Monday, January 30, 2012
Arnie Sanders, Audiophile
I first met Arnie Sanders at our Whetstone Audio Hootenanny last December. Actually, I had received an email from Arnie several months before and he had invited Colleen and me over to his house in Austin to hear his system. I tentatively accepted his invitation and proceeded to forget about it for months. When I met him at the Hootenanny, I was quietly informed by others in the room that Arnie had perhaps the greatest audio system in all of Austin, and that I should arrange for a visit at once. It was by mere accident that I discovered Arnie's old email--I was looking for an old message from someone else--and was chagrined when I put two and two together.
I kept running into Arnie at the various trade shows such as the Rocky Mountain Audio Fest in October, and by the time he visited our room at CES I felt like he was an old friend. I told him about forgetting about his email. That's when Colleen and I made definite plans to visit Arnie, and now I can totally confirm that Arnie has one of the best privately-owned systems--and listening rooms--I've ever seen.
I say "privately-owned" because my frame of reference is the sound room at Avalon Acoustics in Boulder, Colorado, which I visited last October. That room, the size of a small movie theater, was so big that the space behind the speakers was as big as most people's living rooms. What made it so special was that the soundstage seemed to occupy that entire space and had an almost unlimited sense of air, layering and depth. It was built at an enormous expense to Avalon, and it was worth it. Well, Arnie's room is just slightly smaller. This is an audiophile who had a dream to build the perfect room for his system, and he succeeded.
It's almost unsettling to walk into the room for the first time. It's so unexpectedly big that it takes your breath away. Arnie has a beautiful home in a beautiful Austin neighborhood, yet when you walk around downstairs you have no idea of the scope of what's upstairs in that room above the garage. It was only after Colleen and I left that we stopped at the curb, stared back at the house, and noticed the large and seamless extension on the top floor. Our sense of spatial relation was restored. I can't imagine what this cost Arnie, and I know better than to come out and ask.
The room, with its twelve-foot ceilings, featured room treatments that rivaled those at the Avalon room. Arnie has literally thought of everything, from an HVAC system that is almost silent to acoustic panels that drop down over the large video screen. Despite all the engineering employed, the room avoids that ultra-modern look that so many dedicated listening rooms. It's warm, comfortable and welcoming in there.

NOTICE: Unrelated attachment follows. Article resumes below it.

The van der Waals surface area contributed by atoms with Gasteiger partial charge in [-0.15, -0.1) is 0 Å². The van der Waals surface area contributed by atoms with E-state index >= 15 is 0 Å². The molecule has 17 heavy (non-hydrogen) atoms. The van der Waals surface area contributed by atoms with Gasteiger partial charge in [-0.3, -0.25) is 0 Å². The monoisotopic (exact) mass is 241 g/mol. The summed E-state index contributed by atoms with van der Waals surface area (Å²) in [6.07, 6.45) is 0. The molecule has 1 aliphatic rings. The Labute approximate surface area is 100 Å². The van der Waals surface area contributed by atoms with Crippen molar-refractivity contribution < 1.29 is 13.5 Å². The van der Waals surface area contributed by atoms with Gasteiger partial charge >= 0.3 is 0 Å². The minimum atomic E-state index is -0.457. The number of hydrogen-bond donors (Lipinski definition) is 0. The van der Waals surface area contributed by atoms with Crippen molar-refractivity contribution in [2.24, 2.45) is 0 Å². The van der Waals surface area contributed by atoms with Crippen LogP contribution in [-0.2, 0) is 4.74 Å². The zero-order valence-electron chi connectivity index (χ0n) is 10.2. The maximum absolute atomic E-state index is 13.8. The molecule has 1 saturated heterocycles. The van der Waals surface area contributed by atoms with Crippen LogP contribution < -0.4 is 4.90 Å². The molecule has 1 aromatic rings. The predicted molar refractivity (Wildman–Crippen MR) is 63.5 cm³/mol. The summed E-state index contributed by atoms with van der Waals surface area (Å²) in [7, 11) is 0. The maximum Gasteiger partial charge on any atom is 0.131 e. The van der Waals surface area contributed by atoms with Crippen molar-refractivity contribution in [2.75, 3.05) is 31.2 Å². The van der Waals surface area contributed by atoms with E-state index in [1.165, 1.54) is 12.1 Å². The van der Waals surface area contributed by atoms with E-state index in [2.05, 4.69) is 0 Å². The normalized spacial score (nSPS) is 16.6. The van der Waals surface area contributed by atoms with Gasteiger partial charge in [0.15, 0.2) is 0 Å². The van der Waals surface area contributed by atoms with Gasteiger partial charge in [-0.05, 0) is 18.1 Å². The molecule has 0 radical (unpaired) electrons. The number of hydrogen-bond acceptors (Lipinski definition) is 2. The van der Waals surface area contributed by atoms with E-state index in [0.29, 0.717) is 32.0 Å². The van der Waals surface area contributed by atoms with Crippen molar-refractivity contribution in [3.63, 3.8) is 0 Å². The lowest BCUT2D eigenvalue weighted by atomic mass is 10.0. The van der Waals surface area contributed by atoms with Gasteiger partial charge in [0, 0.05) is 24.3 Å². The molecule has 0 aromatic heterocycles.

None of this would matter if Arnie didn't have the hardware to back it up. I can't remember every piece in Arnie's system--too much gear to count--but the most salient components were the huge VTL Siegfried monoblock amps, the gorgeous Magico M5 speakers and the rare Steve Dobbins direct-drive turntable which sported a copper platter that weighs 33 lbs. (I'd never heard of Dobbins before, but it's clear from the sound quality that I should.) Digital sources were primarily Esoteric. Arnie's the type of audiophile who is so well-known and respected that manufacturers send him gear just to try out. Of course he's glad to do it.
Yes, Arnie has the hardware, but he also has the software. Colleen and I were treated to stellar recording after stellar recording--it's amazing how we would talk about a specific artist or recording and Arnie would simply walk over to his collection, pull it out and play it for us. Aside from an amazing sense of size and space that Arnie's system delivered, I was struck by the amount of sheer detail I was hearing from even familiar recordings. Simply stated, this is one of the top two or three systems I have heard, and that includes the Avalon room.
I was reluctant to blog about this; I know many top-tier audiophiles who don't want people to know what they have in their homes. Arnie doesn't mind. What sets him apart is his enthusiasm for the hobby and his willingness to expose as many people to it as possible. From talking to other audiophiles in Austin, I've gathered that a visit to Arnie Sanders' house is a rite of passage for music lovers throughout Central Texas. And if you're an unvited guest, Arnie has two giant dogs that will eat you.
Thanks again, Arnie, for a wonderful visit.